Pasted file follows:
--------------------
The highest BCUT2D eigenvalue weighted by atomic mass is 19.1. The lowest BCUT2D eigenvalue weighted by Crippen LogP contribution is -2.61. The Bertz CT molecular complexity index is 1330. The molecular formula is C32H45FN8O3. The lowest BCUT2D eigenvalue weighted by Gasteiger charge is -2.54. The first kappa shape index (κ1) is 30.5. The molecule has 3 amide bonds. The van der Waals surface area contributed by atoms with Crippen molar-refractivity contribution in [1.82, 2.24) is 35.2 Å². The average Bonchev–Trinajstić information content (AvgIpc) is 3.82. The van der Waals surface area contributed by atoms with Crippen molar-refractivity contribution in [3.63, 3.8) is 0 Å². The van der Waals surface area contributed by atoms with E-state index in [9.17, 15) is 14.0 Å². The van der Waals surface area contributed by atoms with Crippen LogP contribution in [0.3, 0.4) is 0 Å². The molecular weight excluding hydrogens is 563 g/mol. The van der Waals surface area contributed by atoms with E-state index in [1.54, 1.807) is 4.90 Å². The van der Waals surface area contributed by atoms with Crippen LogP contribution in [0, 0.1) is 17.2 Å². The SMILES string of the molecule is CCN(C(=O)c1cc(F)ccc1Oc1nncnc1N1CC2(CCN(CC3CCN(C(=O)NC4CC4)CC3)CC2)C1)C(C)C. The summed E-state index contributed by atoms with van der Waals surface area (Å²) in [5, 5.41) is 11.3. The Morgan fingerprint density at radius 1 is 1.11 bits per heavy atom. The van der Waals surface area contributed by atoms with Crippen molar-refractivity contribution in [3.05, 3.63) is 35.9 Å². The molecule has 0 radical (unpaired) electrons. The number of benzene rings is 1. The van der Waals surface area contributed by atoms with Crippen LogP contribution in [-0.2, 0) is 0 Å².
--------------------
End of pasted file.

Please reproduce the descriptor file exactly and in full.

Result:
The highest BCUT2D eigenvalue weighted by atomic mass is 19.1. The lowest BCUT2D eigenvalue weighted by Crippen LogP contribution is -2.61. The Bertz CT molecular complexity index is 1330. The molecular formula is C32H45FN8O3. The lowest BCUT2D eigenvalue weighted by Gasteiger charge is -2.54. The first kappa shape index (κ1) is 30.5. The molecule has 3 amide bonds. The van der Waals surface area contributed by atoms with Crippen molar-refractivity contribution in [1.82, 2.24) is 35.2 Å². The average Bonchev–Trinajstić information content (AvgIpc) is 3.82. The van der Waals surface area contributed by atoms with Crippen molar-refractivity contribution in [3.63, 3.8) is 0 Å². The van der Waals surface area contributed by atoms with E-state index in [9.17, 15) is 14.0 Å². The van der Waals surface area contributed by atoms with Crippen LogP contribution in [0.3, 0.4) is 0 Å². The molecular weight excluding hydrogens is 563 g/mol. The van der Waals surface area contributed by atoms with E-state index in [1.54, 1.807) is 4.90 Å². The van der Waals surface area contributed by atoms with Crippen LogP contribution in [0, 0.1) is 17.2 Å². The SMILES string of the molecule is CCN(C(=O)c1cc(F)ccc1Oc1nncnc1N1CC2(CCN(CC3CCN(C(=O)NC4CC4)CC3)CC2)C1)C(C)C. The summed E-state index contributed by atoms with van der Waals surface area (Å²) in [5, 5.41) is 11.3. The Morgan fingerprint density at radius 1 is 1.11 bits per heavy atom. The van der Waals surface area contributed by atoms with Crippen molar-refractivity contribution in [3.05, 3.63) is 35.9 Å². The molecule has 0 radical (unpaired) electrons. The number of benzene rings is 1. The van der Waals surface area contributed by atoms with Crippen LogP contribution in [-0.2, 0) is 0 Å².